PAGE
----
I’m back from Orkney – a fabulous place. It has colours and vistas all its own and is teeming with artistic endeavours. From jewellery to rugs and paintings, it’s clearly a creative environment populated by a lot of creative people. I looked as usual for clever recycling ideas but apart from using shells and driftwood, most things were made from new. Admittedly, they were beautiful all the same.
This got me thinking – everything I sell is “new to you”, which means it is not brand new but recycled, up-cycled, restored or rescued. This is the fundamental principle of the business – we don’t sell new.
This in no way indicates that we don’t value art for art’s sake. The challenge is whether it is right to appreciate art that is made from all-new materials in a time of environmental crisis. Or should we be encouraging only art that uses waste products and reuses things?
I struggle with this idea because I believe the ability to create and appreciate the beautiful – even if one person’s beauty is another person’s ugly – is a key part of what makes us human. I also struggle because I know that glue and paint and lots of other things are difficult to source second-hand. Lastly, I love the amazing things people create whether they’re made from waste / reuse, or from new materials.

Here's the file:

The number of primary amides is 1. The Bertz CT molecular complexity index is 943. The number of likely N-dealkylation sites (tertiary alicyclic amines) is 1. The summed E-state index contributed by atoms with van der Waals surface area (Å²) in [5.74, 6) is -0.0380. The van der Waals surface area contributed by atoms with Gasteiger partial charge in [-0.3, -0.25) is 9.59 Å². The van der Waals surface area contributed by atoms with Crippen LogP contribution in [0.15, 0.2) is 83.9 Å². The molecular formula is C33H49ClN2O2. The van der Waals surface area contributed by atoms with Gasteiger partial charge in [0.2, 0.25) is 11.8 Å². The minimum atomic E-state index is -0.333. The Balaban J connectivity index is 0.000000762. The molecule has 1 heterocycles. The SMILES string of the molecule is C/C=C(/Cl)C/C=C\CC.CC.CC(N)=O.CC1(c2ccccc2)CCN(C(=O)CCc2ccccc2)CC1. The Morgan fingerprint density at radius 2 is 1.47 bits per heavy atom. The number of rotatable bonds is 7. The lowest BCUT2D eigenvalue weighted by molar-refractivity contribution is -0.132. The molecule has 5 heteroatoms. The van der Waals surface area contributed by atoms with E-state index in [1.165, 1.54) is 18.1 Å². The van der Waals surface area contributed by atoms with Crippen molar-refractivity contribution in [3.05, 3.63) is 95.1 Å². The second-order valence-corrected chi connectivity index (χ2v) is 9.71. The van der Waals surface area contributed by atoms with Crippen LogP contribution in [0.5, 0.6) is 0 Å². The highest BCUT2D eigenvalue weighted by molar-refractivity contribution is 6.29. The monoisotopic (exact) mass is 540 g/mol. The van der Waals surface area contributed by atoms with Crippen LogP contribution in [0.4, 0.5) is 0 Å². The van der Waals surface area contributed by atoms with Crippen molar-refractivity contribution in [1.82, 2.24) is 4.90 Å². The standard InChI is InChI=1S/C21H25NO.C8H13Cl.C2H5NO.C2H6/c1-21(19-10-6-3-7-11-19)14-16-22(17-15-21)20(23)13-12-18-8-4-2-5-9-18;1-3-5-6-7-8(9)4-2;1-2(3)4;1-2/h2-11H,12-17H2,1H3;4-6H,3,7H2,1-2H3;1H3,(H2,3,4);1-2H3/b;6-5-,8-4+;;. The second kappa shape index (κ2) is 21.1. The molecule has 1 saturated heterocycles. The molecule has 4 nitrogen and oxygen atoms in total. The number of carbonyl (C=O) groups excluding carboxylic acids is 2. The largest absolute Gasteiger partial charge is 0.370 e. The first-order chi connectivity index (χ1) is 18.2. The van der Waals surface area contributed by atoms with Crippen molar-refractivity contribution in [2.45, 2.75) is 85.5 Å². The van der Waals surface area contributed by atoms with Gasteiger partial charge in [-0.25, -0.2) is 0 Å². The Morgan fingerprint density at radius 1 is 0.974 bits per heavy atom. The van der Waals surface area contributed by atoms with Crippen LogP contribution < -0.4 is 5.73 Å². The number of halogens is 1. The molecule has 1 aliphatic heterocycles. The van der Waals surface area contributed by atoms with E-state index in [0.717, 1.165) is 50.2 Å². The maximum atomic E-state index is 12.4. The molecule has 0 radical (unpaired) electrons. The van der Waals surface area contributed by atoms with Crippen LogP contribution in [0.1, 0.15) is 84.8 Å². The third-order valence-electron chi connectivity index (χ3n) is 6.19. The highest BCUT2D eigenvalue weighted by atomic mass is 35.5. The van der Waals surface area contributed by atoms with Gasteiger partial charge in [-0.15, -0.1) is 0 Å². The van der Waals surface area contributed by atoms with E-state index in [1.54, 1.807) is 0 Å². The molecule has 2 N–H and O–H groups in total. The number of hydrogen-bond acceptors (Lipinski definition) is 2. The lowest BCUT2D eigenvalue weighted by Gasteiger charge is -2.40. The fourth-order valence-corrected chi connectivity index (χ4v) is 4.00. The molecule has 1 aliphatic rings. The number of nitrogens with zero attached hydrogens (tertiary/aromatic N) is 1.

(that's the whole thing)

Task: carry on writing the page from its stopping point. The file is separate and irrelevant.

“Can’t we do both?” I hear you cry. Yes, fortunately we still can – whatever your definition of art (films, gardens, paintings, etc.) We can’t ban the use of new materials in art, partly because much art is a political expression and response to an ever-changing world. So perhaps the most we can do is encourage those artists that can upcycle to upcycle!
I’ve always felt I would be happy to walk to work but if I needed an ambulance I would like one with new bandages and medicines to go to hospital in. And I suppose this is what it’s really about: setting priorities. I would, in general, rather buy art that is made out of something that already existed than art that uses new materials, but most of all I would like a world where there was both – which means we will need to reduce our consumption elsewhere.
The link to my business is interesting – I often theme spaces by colour, period or country of origin. I wondered (while in wonderful Orkney) whether I should make a distinction between useful (a jug that works with liquid) and not useful but beautiful (a jug that cannot hold liquid)? Our golden rule, courtesy of William Morris, is to “have nothing in your houses that you do not know to be useful or believe to be beautiful.” We aim to help people move their unwanted beauties on – even if one person’s beauty is another’s ugly. So old paintings will still be sold side-by-side with working jugs from the 60s, but for the moment I won’t be selling art made from new materials!